"Very quickly will there be an end of thee here; take heed therefore how it will be with thee in another world. To-day man is, and to-morrow he will be seen no more. . . O the dulness and hardness of man's heart, which thinketh only of the present, and looketh not forward to the future. Thou oughtest in every deed and thought so to order thyself, as if thou wert to die this day. . . If to-day thou art not ready, how shalt thou be ready to-morrow? To-morrow is an uncertain day; and how knowest thou that thou shalt have a to-morrow? What doth it profit to live long, when we amend so little? . . .Oh that we might spend a single day in this world as it ought to be spent! . . . Happy is the man who hath the hour of his death always before his eyes, and daily prepareth himself to die. . . .Now is the accepted time, now is the day of salvation. But alas! that thou spendest not well this time, wherein thou mightest lay up treasure which should profit thee everlastingly. The hour will come when thou shalt desire one day, yea, one hour, for amendment of life, and I know not whether thou shalt obtain."
(Imitation of Christ, Ch. XXIII, Thomas à Kempis)What a miserable state many live in because they do not have a transcendent view of life. Whether people acknowledge it or not, most believe that this world is all there is, and so live accordingly. How else could one explain the guiltless way so many practice sin, and constantly seek out pleasures that last only for a short time? Sin has existed since The Fall, but never has it been without its accompanying shame until the present age when shame does not exist, because the grave offense and wounds it causes God are not acknowledged.
There is no thought of the four last things: death, judgment, heaven, and hell. But, as Christians, we know that our Faith is not a lovely fantasy that we reminisce about in sentimental moments. It is real and true, and so we must live our lives accordingly. St. John Neumann said, providentially on the day of his death: "A man must be always ready, for death comes when and where God wills it." Our duty lies in gaining our salvation, and the salvation of those souls entrusted to us. Do we spend each day profitably? Do we remind ourselves that each of our actions and thoughts are seen by God, and judged accordingly? How are we living out our vocations? If our vocations are our road to heaven, then they could also be our road to perdition if we do not live them well.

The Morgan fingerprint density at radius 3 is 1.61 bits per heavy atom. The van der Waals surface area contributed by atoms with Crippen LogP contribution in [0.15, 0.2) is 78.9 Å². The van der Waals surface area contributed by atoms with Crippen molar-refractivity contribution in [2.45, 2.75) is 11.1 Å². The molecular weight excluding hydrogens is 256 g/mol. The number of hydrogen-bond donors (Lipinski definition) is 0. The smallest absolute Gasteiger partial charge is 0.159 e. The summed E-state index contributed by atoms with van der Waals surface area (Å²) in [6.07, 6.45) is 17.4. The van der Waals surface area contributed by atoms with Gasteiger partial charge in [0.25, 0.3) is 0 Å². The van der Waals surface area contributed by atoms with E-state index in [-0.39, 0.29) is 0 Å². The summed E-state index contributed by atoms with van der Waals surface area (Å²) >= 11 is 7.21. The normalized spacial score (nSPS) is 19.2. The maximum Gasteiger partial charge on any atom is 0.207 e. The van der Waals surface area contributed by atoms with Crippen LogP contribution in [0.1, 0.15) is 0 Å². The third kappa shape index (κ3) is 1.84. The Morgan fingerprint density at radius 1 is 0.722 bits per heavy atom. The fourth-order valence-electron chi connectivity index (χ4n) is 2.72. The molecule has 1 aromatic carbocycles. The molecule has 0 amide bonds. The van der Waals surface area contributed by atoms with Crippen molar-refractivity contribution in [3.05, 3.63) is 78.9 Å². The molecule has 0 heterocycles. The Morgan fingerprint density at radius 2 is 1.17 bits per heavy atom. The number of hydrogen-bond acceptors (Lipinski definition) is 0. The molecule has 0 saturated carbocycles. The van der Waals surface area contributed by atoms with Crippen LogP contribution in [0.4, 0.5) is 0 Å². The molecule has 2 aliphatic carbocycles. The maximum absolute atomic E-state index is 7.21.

Just as we acknowledge our own mortality, we should realize the mortality of our spouse and children as well. This is not a morbid thought, but a realistic one. Those who go through life denying the existence of death suffer the harsh consequences when it comes. Rather, it is better to go through life treating ourselves, those we love, and those we are called to love as if we were sending them off to see God at any moment. Will we send them in a spirit of love, or one of resentment? Do we incumber others with tedious and trivial matters or are we lightening their burden, lifting their hearts to the things of heaven? How differently we would live if we could constantly keep this in mind! Fasting today, and every Friday can only help us to understand that the joys of this world are nothing compared to those of the next. It cultivates a physical and spiritual hunger inside of us to seek our eternal joy in heaven.